Several of the Penstemons in my herb garden came back with great vigor! Much larger than I expected, and the flowers stayed for several weeks. Native Americans once used Penstemon to treat bullet wounds.
Wood Betony, with it’s distinctive foliage, growing next to Norton’s Gold Oregano in partial shade. Wood Betony, known as Stachys betonica or Betonica officinalis, is an herb that fell out of favor, but was once used widely.
Hops Oregano just budding. Such a beautiful plant in every stage.
The same Hops Oregano in full bloom. These are actually bracts that are easily dried. They retain their color for months or even years if kept out of direct sunlight. Pretty!
Honeysuckle! This one blooms mid- to late Spring, and repeats throughout the season.
One of my favorite Penstemons. It’s a Husker Red whose foliage is now all green. Blooms over several weeks in partial shade. I added Penstemon heterophyllus (Electric Blue) in front of it, so next year we should have quite a show.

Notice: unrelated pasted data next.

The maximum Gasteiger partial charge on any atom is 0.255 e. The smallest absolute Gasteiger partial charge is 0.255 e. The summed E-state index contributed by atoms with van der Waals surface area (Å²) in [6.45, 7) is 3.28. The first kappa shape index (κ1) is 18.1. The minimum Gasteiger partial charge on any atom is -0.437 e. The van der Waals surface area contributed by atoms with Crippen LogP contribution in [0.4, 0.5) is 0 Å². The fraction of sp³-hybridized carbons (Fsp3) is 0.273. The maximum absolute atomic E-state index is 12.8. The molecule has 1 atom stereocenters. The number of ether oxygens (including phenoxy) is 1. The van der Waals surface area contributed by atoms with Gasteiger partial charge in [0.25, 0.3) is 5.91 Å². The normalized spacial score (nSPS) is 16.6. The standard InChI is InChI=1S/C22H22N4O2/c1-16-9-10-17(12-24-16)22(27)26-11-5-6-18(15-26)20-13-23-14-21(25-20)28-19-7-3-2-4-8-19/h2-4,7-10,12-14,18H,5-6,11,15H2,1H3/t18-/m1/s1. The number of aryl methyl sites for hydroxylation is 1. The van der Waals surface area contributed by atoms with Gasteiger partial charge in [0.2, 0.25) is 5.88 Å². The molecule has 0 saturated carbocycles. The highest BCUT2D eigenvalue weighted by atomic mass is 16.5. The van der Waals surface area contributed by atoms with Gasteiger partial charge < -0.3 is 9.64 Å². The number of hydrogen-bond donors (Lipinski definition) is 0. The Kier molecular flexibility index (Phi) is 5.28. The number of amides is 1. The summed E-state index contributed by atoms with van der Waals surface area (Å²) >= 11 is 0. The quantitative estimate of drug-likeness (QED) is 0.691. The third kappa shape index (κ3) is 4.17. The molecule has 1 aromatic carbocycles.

I grew these beautiful hollyhocks from seed. I was hoping for a more dramatic mix of colors, but the pale pink flowers are quite lovely. They dry to a medium pink and retain their substance. Excellent to infuse for a bath tea, or as part of a dream pillow formula.
An exceptionally fragrant old rose (1866) from France. Should reach 10′-12′ tall by about 6′ wide. Will bloom in partial shade, according to some of the garden blogs I’ve visited. So far, mine had an amazing first flush of bloom in early Summer, followed by sporadic blooms on the new growth. Here in August, it is still pushing out new canes and buds.